Lawsuit over bridge lane closures assailed in court filings
A former high-level appointee of Gov. Chris Christie and several fellow defendants who were sued over the George Washington Bridge lane closures are fighting back in court documents.
In a motion to dismiss the lawsuit filed Tuesday, former Port Authority of New York and New Jersey official Bill Baroni claimed residents and business owners in Fort Lee failed to specify any damages that occurred and didn't produce evidence to connect him to the alleged plot.
The suit is "a set of conspiracy allegations in search of a class action that does not exist," Baroni's attorney, John Sullivan, wrote.
The traffic jams caused massive gridlock in Fort Lee in September 2013, allegedly as retaliation against Mayor Mark Sokolich for not endorsing Christie for re-election. Baroni, Christie's appointee as deputy executive director at the Port Authority, and former Christie deputy chief of staff Bridget Kelly are scheduled to go on trial in April on criminal charges stemming from the closures.
Former Port Authority official David Wildstein pleaded guilty and is expected to testify against Baroni and Kelly. Wildstein also is a defendant in the civil suit.
Christie hasn't been charged criminally and isn't a defendant in the lawsuit. His former press secretary, Michael Drewniak, and his re-election organization are defendants along with the Port Authority, Wildstein and Kelly. All but Kelly filed motions to dismiss on Tuesday.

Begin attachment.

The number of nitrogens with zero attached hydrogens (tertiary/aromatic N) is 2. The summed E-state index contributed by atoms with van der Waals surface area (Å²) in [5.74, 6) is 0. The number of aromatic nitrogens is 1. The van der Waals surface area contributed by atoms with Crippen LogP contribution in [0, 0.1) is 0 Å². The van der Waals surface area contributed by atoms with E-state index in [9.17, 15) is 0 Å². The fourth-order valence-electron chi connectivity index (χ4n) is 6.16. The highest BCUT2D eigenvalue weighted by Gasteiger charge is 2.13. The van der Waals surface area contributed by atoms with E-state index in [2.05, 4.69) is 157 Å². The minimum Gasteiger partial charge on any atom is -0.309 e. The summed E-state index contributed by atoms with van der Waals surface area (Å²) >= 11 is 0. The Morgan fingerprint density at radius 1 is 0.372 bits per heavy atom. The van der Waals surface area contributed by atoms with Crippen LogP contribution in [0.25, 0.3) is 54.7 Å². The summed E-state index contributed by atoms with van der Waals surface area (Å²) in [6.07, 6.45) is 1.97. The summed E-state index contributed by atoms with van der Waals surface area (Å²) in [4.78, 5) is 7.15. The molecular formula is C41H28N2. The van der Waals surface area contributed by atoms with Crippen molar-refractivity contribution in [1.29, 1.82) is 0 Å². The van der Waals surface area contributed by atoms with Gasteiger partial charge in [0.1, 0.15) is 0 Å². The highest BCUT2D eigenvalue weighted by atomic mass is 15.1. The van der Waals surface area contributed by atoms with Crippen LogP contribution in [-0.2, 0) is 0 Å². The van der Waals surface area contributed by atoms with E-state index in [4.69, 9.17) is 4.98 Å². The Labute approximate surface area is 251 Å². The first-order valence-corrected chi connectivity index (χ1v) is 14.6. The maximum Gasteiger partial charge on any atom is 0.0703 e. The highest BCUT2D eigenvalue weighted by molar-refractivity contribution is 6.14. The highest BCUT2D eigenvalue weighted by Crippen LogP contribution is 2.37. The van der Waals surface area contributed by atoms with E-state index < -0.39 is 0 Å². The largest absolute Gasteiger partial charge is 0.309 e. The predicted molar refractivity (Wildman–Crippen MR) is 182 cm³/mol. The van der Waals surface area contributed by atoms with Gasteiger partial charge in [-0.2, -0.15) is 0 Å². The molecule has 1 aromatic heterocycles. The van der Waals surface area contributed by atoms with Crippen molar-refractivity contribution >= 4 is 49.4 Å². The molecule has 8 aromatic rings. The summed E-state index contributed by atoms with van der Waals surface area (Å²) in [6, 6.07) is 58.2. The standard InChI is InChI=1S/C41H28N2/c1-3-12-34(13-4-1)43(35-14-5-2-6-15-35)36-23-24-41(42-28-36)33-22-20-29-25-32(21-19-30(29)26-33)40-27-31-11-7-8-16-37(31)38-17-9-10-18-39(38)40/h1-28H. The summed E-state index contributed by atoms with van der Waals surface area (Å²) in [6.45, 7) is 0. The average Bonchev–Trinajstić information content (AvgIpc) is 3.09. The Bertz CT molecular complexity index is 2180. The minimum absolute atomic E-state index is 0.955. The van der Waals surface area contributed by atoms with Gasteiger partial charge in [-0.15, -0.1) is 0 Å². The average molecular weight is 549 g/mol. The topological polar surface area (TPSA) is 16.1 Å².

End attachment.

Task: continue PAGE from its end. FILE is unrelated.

The 10 counts alleged in the lawsuit include racketeering, deprivation of constitutional rights, conspiracy, consumer fraud, breach of contract and other violations.
It alleges the defendants took part in various parts of the scheme to target Sokolich for not endorsing Christie, then concocted a bogus story about a traffic study to cover their tracks
Additional arguments made by Baroni and other defendants in their filings:
-- the suit incorporates material from a 2014 report issued by law firm Gibson, Dunn and Crutcher that concluded Wildstein and Kelly -- not Baroni -- were behind the lane closures;
-- consumer fraud and state racketeering charges can't be pursued against the Port Authority because, as a bistate agency, it isn't liable under laws of either New Jersey or New York unless both states have identical laws, which in this case they don't;
-- a claim of a constitutional right to travel can only apply if travel is prohibited, not delayed;
-- the suit doesn't provide any evidence the defendants acted on behalf of Christie's re-election organization;
-- going against legal precedent, the suit claims Drewniak "had prior knowledge, agreement and participation in the lane (realignment) plan" because his emails after the fact didn't ask questions or seek explanations;
-- the plaintiffs rely on statements by Wildstein -- "a convicted felon" -- rather than on evidence to show Baroni agreed to push the plan forward.
An attorney for the plaintiffs didn't immediately respond to an email seeking comment Wednesday.
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